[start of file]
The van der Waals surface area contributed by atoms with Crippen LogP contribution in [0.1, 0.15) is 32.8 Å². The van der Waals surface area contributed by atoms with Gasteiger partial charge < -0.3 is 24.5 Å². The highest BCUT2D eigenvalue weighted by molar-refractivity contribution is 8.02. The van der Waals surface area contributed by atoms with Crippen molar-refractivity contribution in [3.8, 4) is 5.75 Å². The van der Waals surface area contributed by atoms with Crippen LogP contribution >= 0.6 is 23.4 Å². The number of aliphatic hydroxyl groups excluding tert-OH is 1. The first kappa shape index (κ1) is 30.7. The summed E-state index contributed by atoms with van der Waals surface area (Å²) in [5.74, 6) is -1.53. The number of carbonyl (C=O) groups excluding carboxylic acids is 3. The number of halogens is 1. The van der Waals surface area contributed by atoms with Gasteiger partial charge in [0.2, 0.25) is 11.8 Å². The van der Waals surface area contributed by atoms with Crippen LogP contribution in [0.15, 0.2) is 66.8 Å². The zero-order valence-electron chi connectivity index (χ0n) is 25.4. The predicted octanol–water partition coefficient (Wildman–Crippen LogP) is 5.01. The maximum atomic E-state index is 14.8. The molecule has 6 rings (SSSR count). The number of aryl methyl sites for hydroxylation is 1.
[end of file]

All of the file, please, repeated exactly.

The van der Waals surface area contributed by atoms with Crippen LogP contribution in [0.1, 0.15) is 32.8 Å². The van der Waals surface area contributed by atoms with Gasteiger partial charge < -0.3 is 24.5 Å². The highest BCUT2D eigenvalue weighted by molar-refractivity contribution is 8.02. The van der Waals surface area contributed by atoms with Crippen molar-refractivity contribution in [3.8, 4) is 5.75 Å². The van der Waals surface area contributed by atoms with Crippen LogP contribution >= 0.6 is 23.4 Å². The number of aliphatic hydroxyl groups excluding tert-OH is 1. The first kappa shape index (κ1) is 30.7. The summed E-state index contributed by atoms with van der Waals surface area (Å²) in [5.74, 6) is -1.53. The number of carbonyl (C=O) groups excluding carboxylic acids is 3. The number of halogens is 1. The van der Waals surface area contributed by atoms with Gasteiger partial charge in [0.2, 0.25) is 11.8 Å². The van der Waals surface area contributed by atoms with Crippen LogP contribution in [0.15, 0.2) is 66.8 Å². The zero-order valence-electron chi connectivity index (χ0n) is 25.4. The predicted octanol–water partition coefficient (Wildman–Crippen LogP) is 5.01. The maximum atomic E-state index is 14.8. The molecule has 6 rings (SSSR count). The number of aryl methyl sites for hydroxylation is 1.